About six months ago, I started working on losing weight the slow, boring, actually effective way. Granted, I have some biological advantages in that arena, being a dude, but still, I’ve lost about 17 pounds over the last six months and kept it off. Why? Because I changed my small habits.
Human beings, as a species, love patterns. It’s why we see shapes in clouds, why a well-sung chorus will be stuck in your head for weeks, and so on. And that applies to how we live our daily lives, whether consciously or unconsciously.
It’s also what makes a New Year’s resolution like “Lose weight” or “stop smoking” so intimidating. They’re a big bundle of small habits, created by a mix of scheduling, convenience, impatience, and circumstances. So when you try to throw a new habit on top of them, you’re probably changing a dozen habits at once, and your brain hates that. It likes its habits. They’re comfy. And it has a lot of them.
To give you an example, here are some of the habits I’ve had to change over the last six months:
- I stopped ordering sodas with fast food; instead I get an iced coffee or an unsweetened iced tea. It does cost a little more, but when you need to grab fast food, it makes it a lot easier to fit a combo meal into your calorie count.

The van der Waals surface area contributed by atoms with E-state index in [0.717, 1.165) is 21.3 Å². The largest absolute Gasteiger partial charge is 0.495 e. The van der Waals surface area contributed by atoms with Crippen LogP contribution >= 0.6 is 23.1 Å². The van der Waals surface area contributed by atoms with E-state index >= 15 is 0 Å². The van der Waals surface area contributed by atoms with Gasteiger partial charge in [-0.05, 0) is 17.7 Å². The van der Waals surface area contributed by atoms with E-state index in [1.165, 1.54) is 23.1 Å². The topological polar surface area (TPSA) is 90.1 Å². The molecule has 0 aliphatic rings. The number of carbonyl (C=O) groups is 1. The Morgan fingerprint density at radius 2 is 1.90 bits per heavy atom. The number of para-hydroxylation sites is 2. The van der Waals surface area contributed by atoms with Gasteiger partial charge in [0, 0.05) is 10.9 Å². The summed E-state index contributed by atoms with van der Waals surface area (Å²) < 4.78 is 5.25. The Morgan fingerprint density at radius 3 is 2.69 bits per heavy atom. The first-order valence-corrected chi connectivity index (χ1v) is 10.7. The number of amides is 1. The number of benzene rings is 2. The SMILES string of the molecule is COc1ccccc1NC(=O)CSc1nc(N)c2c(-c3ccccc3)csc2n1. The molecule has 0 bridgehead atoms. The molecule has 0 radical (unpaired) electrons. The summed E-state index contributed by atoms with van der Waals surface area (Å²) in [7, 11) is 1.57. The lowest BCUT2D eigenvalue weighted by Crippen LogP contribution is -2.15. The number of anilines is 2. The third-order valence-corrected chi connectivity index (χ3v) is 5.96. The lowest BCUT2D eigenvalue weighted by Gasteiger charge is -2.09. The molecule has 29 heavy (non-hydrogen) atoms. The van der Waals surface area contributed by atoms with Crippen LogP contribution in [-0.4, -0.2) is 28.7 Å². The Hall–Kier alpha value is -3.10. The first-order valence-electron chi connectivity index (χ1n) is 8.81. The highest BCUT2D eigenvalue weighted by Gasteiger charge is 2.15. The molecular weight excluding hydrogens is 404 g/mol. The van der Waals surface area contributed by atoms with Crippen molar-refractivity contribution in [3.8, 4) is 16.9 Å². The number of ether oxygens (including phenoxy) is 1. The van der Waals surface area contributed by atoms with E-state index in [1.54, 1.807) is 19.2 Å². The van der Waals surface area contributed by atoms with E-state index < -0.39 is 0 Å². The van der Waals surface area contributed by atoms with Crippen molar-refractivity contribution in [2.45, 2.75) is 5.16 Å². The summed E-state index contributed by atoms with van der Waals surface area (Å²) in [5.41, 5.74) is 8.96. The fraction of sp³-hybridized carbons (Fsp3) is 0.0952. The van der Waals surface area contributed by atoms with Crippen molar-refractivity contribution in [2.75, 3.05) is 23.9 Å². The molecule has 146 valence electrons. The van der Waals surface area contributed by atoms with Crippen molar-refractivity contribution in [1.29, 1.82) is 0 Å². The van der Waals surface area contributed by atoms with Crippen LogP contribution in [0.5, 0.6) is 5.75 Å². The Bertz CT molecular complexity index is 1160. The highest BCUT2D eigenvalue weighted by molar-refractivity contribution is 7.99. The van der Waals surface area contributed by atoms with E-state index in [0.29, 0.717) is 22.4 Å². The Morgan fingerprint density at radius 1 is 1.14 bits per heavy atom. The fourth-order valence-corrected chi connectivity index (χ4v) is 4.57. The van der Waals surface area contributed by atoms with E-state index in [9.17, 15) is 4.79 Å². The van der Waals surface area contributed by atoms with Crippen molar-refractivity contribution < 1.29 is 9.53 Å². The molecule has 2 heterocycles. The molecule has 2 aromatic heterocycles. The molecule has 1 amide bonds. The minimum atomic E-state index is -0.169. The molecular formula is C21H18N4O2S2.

- Speaking of coffee, I started taking mine black and making my own more often. If you don’t like the bitter? Add a pinch of salt.
- I started buying expensive beer instead of the cheap stuff, which was for me was using one habit against another. I’m a cheap bastard, so once I started paying $10 for a six-pack, I made the beer last.
- I swapped out sour cream for plain Greek yogurt. It gives tacos and the like the same creamy element while being healthier.
- I started eating more vegetarian-ish meals. I say “vegetarian-ish” because chicken broth, butter, and Worcestershire sauce will never leave my kitchen, and honestly, you only need a small note of them in a lot of recipes, vegetarian or not. You’d be surprised how far a little butter goes.
- I started keeping celery handy and eating a few sticks between meals. It’s crunchy, it’s flavorful, and if you need the protein, a little peanut butter never killed anybody.
And that’s just the ones I was actually successful at! There are other small habits, like not ordering more take-out and walking everywhere I can, that I’m still working on. And yes, I made a few larger changes as well. But the little habits helped a lot, because they were something small I could easily achieve. Once I had one habit locked in, I moved on to the next one, and because it was the small stuff, it was easy. Individually, they make a small difference, but together, they can change a lot.
The downside is you don’t see immediate results: We’re talking a long-term plan here. But combine it with some larger, reasonable changes and even if the gym or the patch doesn’t stick, some of the healthier habits you’re picking up will.